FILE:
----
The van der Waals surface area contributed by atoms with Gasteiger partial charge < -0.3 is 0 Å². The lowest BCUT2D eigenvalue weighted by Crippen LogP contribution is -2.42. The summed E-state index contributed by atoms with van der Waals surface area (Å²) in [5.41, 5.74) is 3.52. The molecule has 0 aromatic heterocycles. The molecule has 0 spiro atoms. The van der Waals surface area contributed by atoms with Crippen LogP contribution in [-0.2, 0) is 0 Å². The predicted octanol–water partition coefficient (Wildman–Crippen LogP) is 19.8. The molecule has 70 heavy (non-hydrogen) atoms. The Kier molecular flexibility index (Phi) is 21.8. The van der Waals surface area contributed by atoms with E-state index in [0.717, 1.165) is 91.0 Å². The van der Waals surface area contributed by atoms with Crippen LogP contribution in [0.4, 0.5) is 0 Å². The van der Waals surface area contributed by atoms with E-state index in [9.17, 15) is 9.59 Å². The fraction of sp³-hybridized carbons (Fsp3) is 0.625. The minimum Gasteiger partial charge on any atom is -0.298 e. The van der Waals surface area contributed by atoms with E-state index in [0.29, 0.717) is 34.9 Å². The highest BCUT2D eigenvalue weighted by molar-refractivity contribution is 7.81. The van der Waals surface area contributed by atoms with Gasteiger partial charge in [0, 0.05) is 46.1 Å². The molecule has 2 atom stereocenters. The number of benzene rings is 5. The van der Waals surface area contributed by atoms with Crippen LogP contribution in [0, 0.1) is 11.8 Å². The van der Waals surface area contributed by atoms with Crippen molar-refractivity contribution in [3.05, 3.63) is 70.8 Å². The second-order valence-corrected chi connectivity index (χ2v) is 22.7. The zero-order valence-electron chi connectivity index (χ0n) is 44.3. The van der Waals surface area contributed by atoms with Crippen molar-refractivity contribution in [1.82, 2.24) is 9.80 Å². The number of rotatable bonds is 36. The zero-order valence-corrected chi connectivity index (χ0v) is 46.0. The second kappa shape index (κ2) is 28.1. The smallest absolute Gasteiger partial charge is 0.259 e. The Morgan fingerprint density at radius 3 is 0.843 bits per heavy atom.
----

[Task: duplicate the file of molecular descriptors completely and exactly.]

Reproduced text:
The van der Waals surface area contributed by atoms with Gasteiger partial charge < -0.3 is 0 Å². The lowest BCUT2D eigenvalue weighted by Crippen LogP contribution is -2.42. The summed E-state index contributed by atoms with van der Waals surface area (Å²) in [5.41, 5.74) is 3.52. The molecule has 0 aromatic heterocycles. The molecule has 0 spiro atoms. The van der Waals surface area contributed by atoms with Crippen LogP contribution in [-0.2, 0) is 0 Å². The predicted octanol–water partition coefficient (Wildman–Crippen LogP) is 19.8. The molecule has 70 heavy (non-hydrogen) atoms. The Kier molecular flexibility index (Phi) is 21.8. The van der Waals surface area contributed by atoms with E-state index in [0.717, 1.165) is 91.0 Å². The van der Waals surface area contributed by atoms with Crippen LogP contribution in [0.4, 0.5) is 0 Å². The van der Waals surface area contributed by atoms with E-state index in [9.17, 15) is 9.59 Å². The fraction of sp³-hybridized carbons (Fsp3) is 0.625. The minimum Gasteiger partial charge on any atom is -0.298 e. The van der Waals surface area contributed by atoms with E-state index in [0.29, 0.717) is 34.9 Å². The highest BCUT2D eigenvalue weighted by molar-refractivity contribution is 7.81. The van der Waals surface area contributed by atoms with Gasteiger partial charge in [0, 0.05) is 46.1 Å². The molecule has 2 atom stereocenters. The number of benzene rings is 5. The van der Waals surface area contributed by atoms with Crippen LogP contribution in [0, 0.1) is 11.8 Å². The van der Waals surface area contributed by atoms with Crippen molar-refractivity contribution in [3.05, 3.63) is 70.8 Å². The second-order valence-corrected chi connectivity index (χ2v) is 22.7. The zero-order valence-electron chi connectivity index (χ0n) is 44.3. The van der Waals surface area contributed by atoms with Crippen molar-refractivity contribution in [1.82, 2.24) is 9.80 Å². The number of rotatable bonds is 36. The zero-order valence-corrected chi connectivity index (χ0v) is 46.0. The second kappa shape index (κ2) is 28.1. The smallest absolute Gasteiger partial charge is 0.259 e. The Morgan fingerprint density at radius 3 is 0.843 bits per heavy atom.